Question Video: Recognizing That a Cell with Constant emf Has a Constant Charge Separation | Nagwa Question Video: Recognizing That a Cell with Constant emf Has a Constant Charge Separation | Nagwa

Question Video: Recognizing That a Cell with Constant emf Has a Constant Charge Separation Science • Third Year of Preparatory School

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If the emf of a cell does not change when it is connected to a circuit, which of the following must be true of the charges on the terminals of the cell? [A] The amount of positive charge on the positive cell terminal does not change, but the amount of negative charge on the negative terminal does change. [B] The amount of positive charge on the positive cell terminal changes, but the amount of negative charge on the negative terminal does not change. [C] The amount of positive charge on the positive cell terminal does not change, and the amount of negative charge on the negative terminal does not change.

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Video Transcript

If the emf of a cell does not change when it is connected to a circuit, which of the following must be true of the charges on the terminals of the cell? (A) The amount of positive charge on the positive cell terminal does not change, but the amount of negative charge on the negative terminal does change. (B) The amount of positive charge on the positive cell terminal changes, but the amount of negative charge on the negative terminal does not change. Or (C) the amount of positive charge on the positive cell terminal does not change, and the amount of negative charge on the negative terminal does not change.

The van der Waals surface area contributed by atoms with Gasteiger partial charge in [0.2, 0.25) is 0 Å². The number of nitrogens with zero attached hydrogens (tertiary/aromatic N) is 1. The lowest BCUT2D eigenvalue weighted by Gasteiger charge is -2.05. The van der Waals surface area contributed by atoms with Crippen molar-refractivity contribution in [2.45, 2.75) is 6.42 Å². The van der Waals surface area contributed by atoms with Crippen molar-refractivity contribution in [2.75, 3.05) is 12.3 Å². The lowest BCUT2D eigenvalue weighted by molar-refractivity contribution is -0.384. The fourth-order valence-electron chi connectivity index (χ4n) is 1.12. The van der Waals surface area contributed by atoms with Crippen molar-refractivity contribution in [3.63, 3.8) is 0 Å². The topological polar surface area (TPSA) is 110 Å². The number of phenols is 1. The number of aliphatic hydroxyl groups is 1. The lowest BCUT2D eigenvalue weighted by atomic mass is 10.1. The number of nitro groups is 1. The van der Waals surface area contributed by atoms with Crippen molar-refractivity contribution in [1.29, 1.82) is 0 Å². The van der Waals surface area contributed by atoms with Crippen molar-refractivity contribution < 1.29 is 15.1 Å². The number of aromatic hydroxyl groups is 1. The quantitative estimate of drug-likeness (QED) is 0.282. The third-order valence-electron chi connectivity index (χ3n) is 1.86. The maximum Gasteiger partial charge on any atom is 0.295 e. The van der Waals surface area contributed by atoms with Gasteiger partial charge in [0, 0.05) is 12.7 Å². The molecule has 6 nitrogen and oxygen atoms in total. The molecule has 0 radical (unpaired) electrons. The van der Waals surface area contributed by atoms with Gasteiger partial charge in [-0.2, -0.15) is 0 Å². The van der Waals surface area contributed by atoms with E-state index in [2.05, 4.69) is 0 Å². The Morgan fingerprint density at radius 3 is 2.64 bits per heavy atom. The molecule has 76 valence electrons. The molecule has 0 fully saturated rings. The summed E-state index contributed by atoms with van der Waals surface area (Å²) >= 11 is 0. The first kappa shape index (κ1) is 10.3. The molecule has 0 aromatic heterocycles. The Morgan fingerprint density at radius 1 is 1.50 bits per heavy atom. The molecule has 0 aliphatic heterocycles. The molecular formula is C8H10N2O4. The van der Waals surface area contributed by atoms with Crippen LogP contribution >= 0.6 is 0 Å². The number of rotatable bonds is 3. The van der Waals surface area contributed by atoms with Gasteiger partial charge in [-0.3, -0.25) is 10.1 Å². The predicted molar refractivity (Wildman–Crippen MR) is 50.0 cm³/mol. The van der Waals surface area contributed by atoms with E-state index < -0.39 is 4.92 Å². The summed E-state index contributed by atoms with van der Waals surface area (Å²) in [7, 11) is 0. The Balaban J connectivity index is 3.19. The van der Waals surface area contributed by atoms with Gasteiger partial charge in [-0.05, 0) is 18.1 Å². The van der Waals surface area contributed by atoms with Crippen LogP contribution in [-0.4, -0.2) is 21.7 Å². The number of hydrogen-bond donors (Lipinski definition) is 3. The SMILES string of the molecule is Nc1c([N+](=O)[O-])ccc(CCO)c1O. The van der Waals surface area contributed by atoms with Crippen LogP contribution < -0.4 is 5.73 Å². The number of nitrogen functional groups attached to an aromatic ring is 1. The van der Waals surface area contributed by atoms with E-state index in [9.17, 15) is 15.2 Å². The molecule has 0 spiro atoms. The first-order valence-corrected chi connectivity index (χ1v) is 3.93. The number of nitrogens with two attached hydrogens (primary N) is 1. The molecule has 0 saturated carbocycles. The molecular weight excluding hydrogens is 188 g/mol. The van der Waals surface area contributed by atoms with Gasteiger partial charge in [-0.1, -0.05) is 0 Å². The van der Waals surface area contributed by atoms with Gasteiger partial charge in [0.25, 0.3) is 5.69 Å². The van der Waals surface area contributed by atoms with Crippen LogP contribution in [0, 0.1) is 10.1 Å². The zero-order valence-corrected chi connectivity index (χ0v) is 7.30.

In circuit diagrams, we usually represent a cell like this, where each line represents a terminal of the cell. There is one positively charged terminal and one negatively charged terminal. To answer this question, we’re going to represent our cell slightly differently, like this. Here, we’ve drawn some of the charges on each of the terminals. The positive charges are shown in red, and the negative charges are shown in blue. In this cell, the opposite charges have been separated. There is an overall positive charge here, an overall negative charge here, and these regions of charge have a distance between them.

Recall that opposite charges attract. There is an attractive force between positive charges and negative charges that pulls them towards each other. In order to keep opposite charges separate and on different terminals of a cell, we need to do work on the charges. When we do work on the charges, we can give them enough energy to overcome the attractive force and remain separate. This creates an electric potential difference between the two terminals of the cell. This potential difference can also be called an emf. In short, because there’s a separation of charge across the terminals of the cell, there is also an emf across the terminals of the cell. The magnitude of this emf depends on the amount of charge that has been separated.

If the amount of charge on each terminal increases, so the positive terminal becomes more positively charged and the negative terminal becomes more negatively charged, it would take more work to keep all of the extra positive and negative charges separate. This corresponds to a greater emf across the terminals of the cell. Similarly, if the amount of charge on each terminal decreased, less work would need to be done to separate the charges. This corresponds to a smaller emf across the terminals.

In this question, we’re told that the emf of the cell does not change when it is connected to the circuit. This means that the amount of charge on each terminal does not change. If we look through the options we’ve been given, we see that this corresponds to option (C). The amount of positive charge on the positive cell terminal does not change, and the amount of negative charge on the negative terminal does not change. So, the correct answer to this question must be option (C).

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